Josh speaks with the founder of the ministry in Malawi, Eric Chapman. Eric and his family began serving as missionaries in Moldova in Eastern Europe in 1993 after the fall of the Soviet Union. He shares about how God called him and has led him through his years of service. Submit a question for an upcoming episode: gospellife.org/questions Subscribe to the Podcast Apple Podcasts: apple.co/2ERgw1K Amazon Podcasts: amzn.to/3qIKZnK Google Podcasts: bit.ly/2veO8U5 Spotify: spoti.fi/38CaTQu Stitcher: bit.ly/2BDF1xo TuneIn: bit.ly/2GjRjLI Episode Page:
The rare Champman's pygmy chameleon has been missing in the wild for over two decades. First described in 1992, it was finally seen in a dwindling patch of rainforest in the Malawi Hills in 2016. Researchers say there are likely more. However, they are unable to travel the long distances between the shrinking patches of their forest home. Scientists' findings of the rare chameleon call for conservation of the chameleon's habitat, which has seen an 80% deforestation rate over the past 40 years. This episode features the popular article, "Rare pygmy chameleon, lost to science, found in dwindling Malawi forest," by Liz Kimbrough: https://news.mongabay.com/2021/08/rare-pygmy-chameleon-lost-to-science-found-in-dwindling-malawi-forest/ Please invite your friends to subscribe to the Mongabay Newscast wherever they get podcasts, or download our free app in the Apple App Store or in the Google Store to have access to our latest episodes at your fingertips. If you enjoy this series, please visit www.patreon.com/mongabay to pledge a dollar or more to keep the show growing, Mongabay is a nonprofit media outlet and all support helps! See all our latest news from nature's frontline at Mongabay's homepage: news.mongabay.com or find us on Facebook, Twitter, and Instagram by searching for @mongabay. Photo Credit: Chapman's pygmy chameleon by Krystal Tolley Liz Kimbrough is a staff writer for Mongabay. Find her on Twitter: @lizkimbrough_
A feminist searches for the perfect wedding dress, a playwright visits a prison in Malawi, a man spends a lifetime regretting a single moment, and a new mother struggles with her prosthetic arm. Hosted by The Moth's Senior Producer, Jenifer Hixson. The Moth Radio Hour is produced by The Moth and Jay Allison of Atlantic Public Media. Storytellers: Jessi Klein, Al Letson, Marco Huertas, Mary Archbold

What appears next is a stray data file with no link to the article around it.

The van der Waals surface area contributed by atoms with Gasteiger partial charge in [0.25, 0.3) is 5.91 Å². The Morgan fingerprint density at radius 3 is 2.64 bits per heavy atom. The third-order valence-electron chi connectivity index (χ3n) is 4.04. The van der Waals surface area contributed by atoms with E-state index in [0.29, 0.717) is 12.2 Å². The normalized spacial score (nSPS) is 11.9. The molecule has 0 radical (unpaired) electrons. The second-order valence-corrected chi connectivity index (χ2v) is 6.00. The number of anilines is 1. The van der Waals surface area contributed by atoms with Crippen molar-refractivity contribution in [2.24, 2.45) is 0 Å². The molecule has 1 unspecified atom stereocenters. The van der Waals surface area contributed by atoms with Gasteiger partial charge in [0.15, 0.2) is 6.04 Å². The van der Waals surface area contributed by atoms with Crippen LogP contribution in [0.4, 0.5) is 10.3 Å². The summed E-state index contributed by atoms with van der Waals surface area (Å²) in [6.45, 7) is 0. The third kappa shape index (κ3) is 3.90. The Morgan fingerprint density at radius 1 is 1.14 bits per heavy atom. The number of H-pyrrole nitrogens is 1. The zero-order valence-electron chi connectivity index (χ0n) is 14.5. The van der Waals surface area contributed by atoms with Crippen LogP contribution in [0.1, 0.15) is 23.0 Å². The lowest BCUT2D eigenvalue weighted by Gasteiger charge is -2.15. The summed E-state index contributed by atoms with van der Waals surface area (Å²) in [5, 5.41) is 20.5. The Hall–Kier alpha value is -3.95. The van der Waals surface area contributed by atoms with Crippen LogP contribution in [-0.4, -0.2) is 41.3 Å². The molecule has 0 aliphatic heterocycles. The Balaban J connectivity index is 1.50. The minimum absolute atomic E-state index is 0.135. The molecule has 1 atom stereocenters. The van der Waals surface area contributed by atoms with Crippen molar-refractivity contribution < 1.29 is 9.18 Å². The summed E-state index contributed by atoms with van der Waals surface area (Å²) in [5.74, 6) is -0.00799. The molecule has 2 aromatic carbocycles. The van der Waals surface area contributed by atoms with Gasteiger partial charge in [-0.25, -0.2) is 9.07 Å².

The COP26 climate change summit has started with activists and world leaders in the Scottish city of Glasgow. Focus on Africa's Peter Okwoche is there and he's been speaking to Malawi's President Lazarus Chakwera who is amongst the African leaders present. Also, Prime Minister Abiy Ahmed calls on Ethiopians to arm themselves to fight in Tigray against the TPLF. Plus, the Sudan Professionals Association says tens of thousands of civilians will not stop protesting against the military coup in the country.
Malawi's President - Lazarus Chakwera – told rich countries to “pay up or perish with us” ahead of the COP26 climate summit. Developed nations are yet to meet a promise to pay £100bn to poorer countries each year to deal with climate change. Projects to transfer to renewable energy or cope with the impacts of climate change are expensive…more than most countries on the continent can afford. But Africa is the most vulnerable continent to the effects of climate change. So, is COP26 really all about the money? #AfricaDaily Host: Alan Kasujja (@kasujja) Guest: Zawadi Mudibo (@zawadaimudibo)
1-Salvare il mondo o condannarlo a un futuro infernale...Dall'Onu al movimento Fridays for Future si moltiplicano gli appelli alla Cop26. (Martina Stefanoni)....2- Da Glasgow a Parigi: le promesse non mantenute dai paesi ricchi stanno portando a un catastrofico aumento della temperatura globale. (Simonetta Poltronieri)....3-Gli effetti del surriscaldamento in Africa. ..Un tempo il lago Ciad dava acqua a 20 milioni di persone, oggi è poco più di una pozzanghera. (Raffaele Masto)....4-Sudan. La protesta contro il golpe paga. ..A sorpresa il nuovo uomo forte del paese, il Generale Burhan, ha chiesto al premier deposto di formare un nuovo governo. (Emanuele Valenti)....5- Le spose bambine del Malawi. Il Covid e la chiusura delle scuole hanno intensificato il fenomeno dei matrimoni forzati. La campagna di ActionAid che vuole restituire ai più piccoli il diritto allo studio (Paola Maceroni – Actionaid Italia)....5- L'egoismo del G20 ha affossato il piano Covax...Finora i paesi in via di sviluppo hanno ricevuto soltanto il 12% delle dosi di vaccino anti Covid promessi ad ogni vertice. (Alfredo Somoza)